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When does self-report of pain occur?: A study of older adults.


Rodríguez I, Cajamarca G, Herskovic V
PeerJ. 2022; 10:e13716.
PMID: 35873914.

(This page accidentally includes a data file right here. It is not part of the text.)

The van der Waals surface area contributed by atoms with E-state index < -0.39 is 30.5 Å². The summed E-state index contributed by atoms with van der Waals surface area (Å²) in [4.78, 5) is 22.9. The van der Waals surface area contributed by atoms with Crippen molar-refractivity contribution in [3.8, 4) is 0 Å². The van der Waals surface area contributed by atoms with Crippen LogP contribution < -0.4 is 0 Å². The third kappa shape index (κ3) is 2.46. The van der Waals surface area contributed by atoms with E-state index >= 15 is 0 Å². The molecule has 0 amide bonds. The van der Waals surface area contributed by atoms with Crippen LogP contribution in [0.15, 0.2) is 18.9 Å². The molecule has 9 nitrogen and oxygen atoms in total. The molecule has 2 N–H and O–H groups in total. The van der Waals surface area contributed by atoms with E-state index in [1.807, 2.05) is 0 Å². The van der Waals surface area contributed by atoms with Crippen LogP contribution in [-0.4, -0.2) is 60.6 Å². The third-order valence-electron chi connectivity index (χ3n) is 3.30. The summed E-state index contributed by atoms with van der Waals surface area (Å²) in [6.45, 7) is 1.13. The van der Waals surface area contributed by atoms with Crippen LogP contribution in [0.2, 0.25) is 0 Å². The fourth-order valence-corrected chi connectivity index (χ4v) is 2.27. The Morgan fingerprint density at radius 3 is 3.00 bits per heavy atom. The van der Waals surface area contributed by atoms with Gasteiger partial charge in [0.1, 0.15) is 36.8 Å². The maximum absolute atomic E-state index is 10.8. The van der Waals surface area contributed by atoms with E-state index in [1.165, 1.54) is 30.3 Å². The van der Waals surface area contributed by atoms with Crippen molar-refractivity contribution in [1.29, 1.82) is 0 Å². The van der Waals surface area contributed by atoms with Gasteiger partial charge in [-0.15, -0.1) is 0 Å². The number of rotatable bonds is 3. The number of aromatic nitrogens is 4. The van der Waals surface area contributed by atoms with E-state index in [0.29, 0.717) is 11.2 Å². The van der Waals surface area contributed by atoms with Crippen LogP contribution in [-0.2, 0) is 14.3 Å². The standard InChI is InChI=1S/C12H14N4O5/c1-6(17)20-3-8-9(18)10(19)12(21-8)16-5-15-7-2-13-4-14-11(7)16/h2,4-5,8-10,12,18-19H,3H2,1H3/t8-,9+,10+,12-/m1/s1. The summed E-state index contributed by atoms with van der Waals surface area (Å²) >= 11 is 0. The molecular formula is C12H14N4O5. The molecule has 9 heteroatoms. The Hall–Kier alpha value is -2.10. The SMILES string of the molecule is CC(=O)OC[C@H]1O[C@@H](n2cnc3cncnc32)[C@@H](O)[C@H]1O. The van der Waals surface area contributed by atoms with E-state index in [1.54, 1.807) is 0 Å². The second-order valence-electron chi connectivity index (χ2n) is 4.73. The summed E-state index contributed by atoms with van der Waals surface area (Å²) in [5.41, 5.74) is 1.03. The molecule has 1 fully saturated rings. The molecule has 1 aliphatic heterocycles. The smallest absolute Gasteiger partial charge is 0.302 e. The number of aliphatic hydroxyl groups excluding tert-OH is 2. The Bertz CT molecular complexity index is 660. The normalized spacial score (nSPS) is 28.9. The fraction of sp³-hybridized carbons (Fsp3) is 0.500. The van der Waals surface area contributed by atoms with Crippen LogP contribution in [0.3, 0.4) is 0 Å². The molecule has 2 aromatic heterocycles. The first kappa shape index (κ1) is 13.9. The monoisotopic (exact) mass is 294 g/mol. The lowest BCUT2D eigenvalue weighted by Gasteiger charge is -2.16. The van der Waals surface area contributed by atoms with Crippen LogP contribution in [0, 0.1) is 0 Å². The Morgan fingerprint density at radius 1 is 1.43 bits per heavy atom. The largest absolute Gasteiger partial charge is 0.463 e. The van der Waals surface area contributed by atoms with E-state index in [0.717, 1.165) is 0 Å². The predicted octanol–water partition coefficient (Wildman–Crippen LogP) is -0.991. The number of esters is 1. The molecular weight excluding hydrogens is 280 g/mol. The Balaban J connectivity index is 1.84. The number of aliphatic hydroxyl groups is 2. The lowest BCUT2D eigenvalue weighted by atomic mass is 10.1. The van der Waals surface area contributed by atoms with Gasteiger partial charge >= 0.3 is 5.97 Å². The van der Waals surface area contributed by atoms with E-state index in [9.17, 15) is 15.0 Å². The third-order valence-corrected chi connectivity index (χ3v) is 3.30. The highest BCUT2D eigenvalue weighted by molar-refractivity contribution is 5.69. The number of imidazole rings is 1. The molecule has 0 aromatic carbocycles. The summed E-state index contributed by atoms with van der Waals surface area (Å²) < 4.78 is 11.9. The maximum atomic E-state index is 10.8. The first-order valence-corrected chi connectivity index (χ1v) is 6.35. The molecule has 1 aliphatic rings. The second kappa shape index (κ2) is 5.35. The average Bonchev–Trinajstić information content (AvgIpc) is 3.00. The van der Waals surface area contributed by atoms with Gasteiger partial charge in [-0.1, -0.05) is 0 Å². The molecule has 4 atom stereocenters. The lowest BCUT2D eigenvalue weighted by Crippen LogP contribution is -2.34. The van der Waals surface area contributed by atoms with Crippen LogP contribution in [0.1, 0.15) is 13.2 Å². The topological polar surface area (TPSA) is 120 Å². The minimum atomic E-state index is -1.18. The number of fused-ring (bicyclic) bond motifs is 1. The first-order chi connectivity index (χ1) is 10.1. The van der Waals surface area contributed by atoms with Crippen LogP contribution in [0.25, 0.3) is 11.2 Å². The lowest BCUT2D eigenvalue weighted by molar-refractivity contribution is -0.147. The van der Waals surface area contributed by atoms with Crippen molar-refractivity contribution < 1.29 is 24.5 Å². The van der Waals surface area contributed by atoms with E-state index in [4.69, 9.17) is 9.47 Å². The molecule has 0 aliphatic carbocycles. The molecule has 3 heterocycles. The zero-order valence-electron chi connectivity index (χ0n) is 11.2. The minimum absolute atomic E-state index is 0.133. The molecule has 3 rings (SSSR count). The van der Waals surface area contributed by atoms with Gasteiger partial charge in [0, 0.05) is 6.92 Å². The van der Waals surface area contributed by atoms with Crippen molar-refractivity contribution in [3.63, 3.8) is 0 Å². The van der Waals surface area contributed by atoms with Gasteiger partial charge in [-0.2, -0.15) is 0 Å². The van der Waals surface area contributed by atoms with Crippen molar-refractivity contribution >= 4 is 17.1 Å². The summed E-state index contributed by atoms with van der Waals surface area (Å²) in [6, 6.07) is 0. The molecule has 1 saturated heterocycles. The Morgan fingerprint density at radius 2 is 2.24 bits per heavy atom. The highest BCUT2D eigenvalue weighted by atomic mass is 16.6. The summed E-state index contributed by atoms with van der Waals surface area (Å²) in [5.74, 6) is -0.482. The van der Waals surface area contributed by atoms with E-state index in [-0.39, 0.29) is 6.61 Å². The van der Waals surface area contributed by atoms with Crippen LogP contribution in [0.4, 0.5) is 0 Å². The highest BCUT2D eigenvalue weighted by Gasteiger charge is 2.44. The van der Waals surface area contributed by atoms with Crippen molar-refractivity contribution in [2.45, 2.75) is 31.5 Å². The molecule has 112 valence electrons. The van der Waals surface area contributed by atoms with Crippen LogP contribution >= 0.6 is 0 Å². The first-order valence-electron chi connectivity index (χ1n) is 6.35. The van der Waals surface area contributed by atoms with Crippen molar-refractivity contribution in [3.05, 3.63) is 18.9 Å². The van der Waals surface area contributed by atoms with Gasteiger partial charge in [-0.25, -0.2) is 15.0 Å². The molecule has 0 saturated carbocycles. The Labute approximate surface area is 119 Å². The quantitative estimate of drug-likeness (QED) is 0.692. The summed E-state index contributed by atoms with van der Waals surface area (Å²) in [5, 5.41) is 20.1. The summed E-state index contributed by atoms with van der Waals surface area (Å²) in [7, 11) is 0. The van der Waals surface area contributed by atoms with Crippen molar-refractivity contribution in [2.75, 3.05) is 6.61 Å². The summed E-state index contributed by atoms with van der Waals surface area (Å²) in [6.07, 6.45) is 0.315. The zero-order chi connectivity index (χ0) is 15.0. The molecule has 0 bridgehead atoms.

Technologies for self-care can drive participatory health and promote independence of older adults. One self-care activity is regularly measuring and registering personal health indicators (self-reporting). Older adults may benefit from this practice, as they are more likely to have chronic health issues and have specific self-monitoring needs. However, self-reporting technologies are usually not designed specifically for them. Pain is usually measured using patient reports compiled during medical appointments, although this process may be affected by memory bias and under reporting of fluctuating pain. To address these issues, we introduced a simple tangible interface to self-report pain levels and conducted a three-hour evaluation with 24 older adults. The goal of this study was to identify whether specific activities, activity levels or pain levels trigger older adults to self-report their pain level, besides to understand how older adults would use such a device. Within the limited time frame of the experiment, the majority of our participants chose to report pain when they felt it most, not reporting lower levels of pain. No evidence was found to suggest a relationship between the reporting of pain and the activity (or activity level). Several design insights intended to improve the design of technologies are provided.